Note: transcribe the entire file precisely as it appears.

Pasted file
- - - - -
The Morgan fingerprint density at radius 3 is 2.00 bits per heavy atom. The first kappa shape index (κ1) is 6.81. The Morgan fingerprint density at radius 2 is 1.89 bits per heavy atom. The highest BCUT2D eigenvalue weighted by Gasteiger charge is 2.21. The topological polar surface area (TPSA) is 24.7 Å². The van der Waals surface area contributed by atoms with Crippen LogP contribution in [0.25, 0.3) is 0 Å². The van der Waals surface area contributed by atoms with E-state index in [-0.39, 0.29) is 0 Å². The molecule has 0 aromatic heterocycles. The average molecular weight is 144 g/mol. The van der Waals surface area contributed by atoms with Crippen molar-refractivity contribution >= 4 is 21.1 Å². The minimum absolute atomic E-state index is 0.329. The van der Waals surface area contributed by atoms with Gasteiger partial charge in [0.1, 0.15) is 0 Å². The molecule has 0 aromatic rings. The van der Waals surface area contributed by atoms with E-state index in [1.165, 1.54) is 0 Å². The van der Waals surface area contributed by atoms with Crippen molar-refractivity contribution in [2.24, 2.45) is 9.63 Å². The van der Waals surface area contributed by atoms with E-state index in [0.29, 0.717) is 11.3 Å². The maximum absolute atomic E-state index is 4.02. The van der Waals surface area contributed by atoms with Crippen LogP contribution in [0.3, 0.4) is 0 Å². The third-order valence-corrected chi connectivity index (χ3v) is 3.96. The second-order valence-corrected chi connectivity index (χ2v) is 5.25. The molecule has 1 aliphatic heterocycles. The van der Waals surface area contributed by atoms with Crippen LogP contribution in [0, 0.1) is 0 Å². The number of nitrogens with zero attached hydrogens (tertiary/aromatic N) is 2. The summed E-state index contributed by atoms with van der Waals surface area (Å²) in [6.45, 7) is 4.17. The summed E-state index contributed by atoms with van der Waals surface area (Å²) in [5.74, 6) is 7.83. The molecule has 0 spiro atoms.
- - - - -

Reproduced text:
The Morgan fingerprint density at radius 3 is 2.00 bits per heavy atom. The first kappa shape index (κ1) is 6.81. The Morgan fingerprint density at radius 2 is 1.89 bits per heavy atom. The highest BCUT2D eigenvalue weighted by Gasteiger charge is 2.21. The topological polar surface area (TPSA) is 24.7 Å². The van der Waals surface area contributed by atoms with Crippen LogP contribution in [0.25, 0.3) is 0 Å². The van der Waals surface area contributed by atoms with E-state index in [-0.39, 0.29) is 0 Å². The molecule has 0 aromatic heterocycles. The average molecular weight is 144 g/mol. The van der Waals surface area contributed by atoms with Crippen molar-refractivity contribution >= 4 is 21.1 Å². The minimum absolute atomic E-state index is 0.329. The van der Waals surface area contributed by atoms with Gasteiger partial charge in [0.1, 0.15) is 0 Å². The molecule has 0 aromatic rings. The van der Waals surface area contributed by atoms with E-state index in [1.165, 1.54) is 0 Å². The van der Waals surface area contributed by atoms with Crippen molar-refractivity contribution in [2.24, 2.45) is 9.63 Å². The van der Waals surface area contributed by atoms with E-state index in [0.29, 0.717) is 11.3 Å². The maximum absolute atomic E-state index is 4.02. The van der Waals surface area contributed by atoms with Crippen LogP contribution in [0.3, 0.4) is 0 Å². The third-order valence-corrected chi connectivity index (χ3v) is 3.96. The second-order valence-corrected chi connectivity index (χ2v) is 5.25. The molecule has 1 aliphatic heterocycles. The van der Waals surface area contributed by atoms with Crippen LogP contribution in [0, 0.1) is 0 Å². The number of nitrogens with zero attached hydrogens (tertiary/aromatic N) is 2. The summed E-state index contributed by atoms with van der Waals surface area (Å²) in [6.45, 7) is 4.17. The summed E-state index contributed by atoms with van der Waals surface area (Å²) in [5.74, 6) is 7.83. The molecule has 0 spiro atoms.